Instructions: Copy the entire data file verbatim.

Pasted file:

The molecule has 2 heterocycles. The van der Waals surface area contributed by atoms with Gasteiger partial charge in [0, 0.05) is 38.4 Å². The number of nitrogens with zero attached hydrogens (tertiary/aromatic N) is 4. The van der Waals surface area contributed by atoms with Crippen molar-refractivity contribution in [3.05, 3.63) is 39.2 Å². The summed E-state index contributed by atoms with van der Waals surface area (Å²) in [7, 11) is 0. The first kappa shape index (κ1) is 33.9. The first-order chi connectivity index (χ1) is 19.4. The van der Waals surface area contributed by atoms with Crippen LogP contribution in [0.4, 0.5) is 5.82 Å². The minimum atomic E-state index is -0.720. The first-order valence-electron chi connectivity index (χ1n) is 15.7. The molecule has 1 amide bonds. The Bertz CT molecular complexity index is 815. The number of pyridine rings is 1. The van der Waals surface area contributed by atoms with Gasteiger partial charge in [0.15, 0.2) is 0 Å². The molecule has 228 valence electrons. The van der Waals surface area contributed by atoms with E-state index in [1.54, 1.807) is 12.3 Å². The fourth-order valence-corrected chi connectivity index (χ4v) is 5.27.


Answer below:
The molecule has 2 heterocycles. The van der Waals surface area contributed by atoms with Gasteiger partial charge in [0, 0.05) is 38.4 Å². The number of nitrogens with zero attached hydrogens (tertiary/aromatic N) is 4. The van der Waals surface area contributed by atoms with Crippen molar-refractivity contribution in [3.05, 3.63) is 39.2 Å². The summed E-state index contributed by atoms with van der Waals surface area (Å²) in [7, 11) is 0. The first kappa shape index (κ1) is 33.9. The first-order chi connectivity index (χ1) is 19.4. The van der Waals surface area contributed by atoms with Crippen LogP contribution in [0.4, 0.5) is 5.82 Å². The minimum atomic E-state index is -0.720. The first-order valence-electron chi connectivity index (χ1n) is 15.7. The molecule has 1 amide bonds. The Bertz CT molecular complexity index is 815. The number of pyridine rings is 1. The van der Waals surface area contributed by atoms with Gasteiger partial charge in [0.15, 0.2) is 0 Å². The molecule has 228 valence electrons. The van der Waals surface area contributed by atoms with E-state index in [1.54, 1.807) is 12.3 Å². The fourth-order valence-corrected chi connectivity index (χ4v) is 5.27.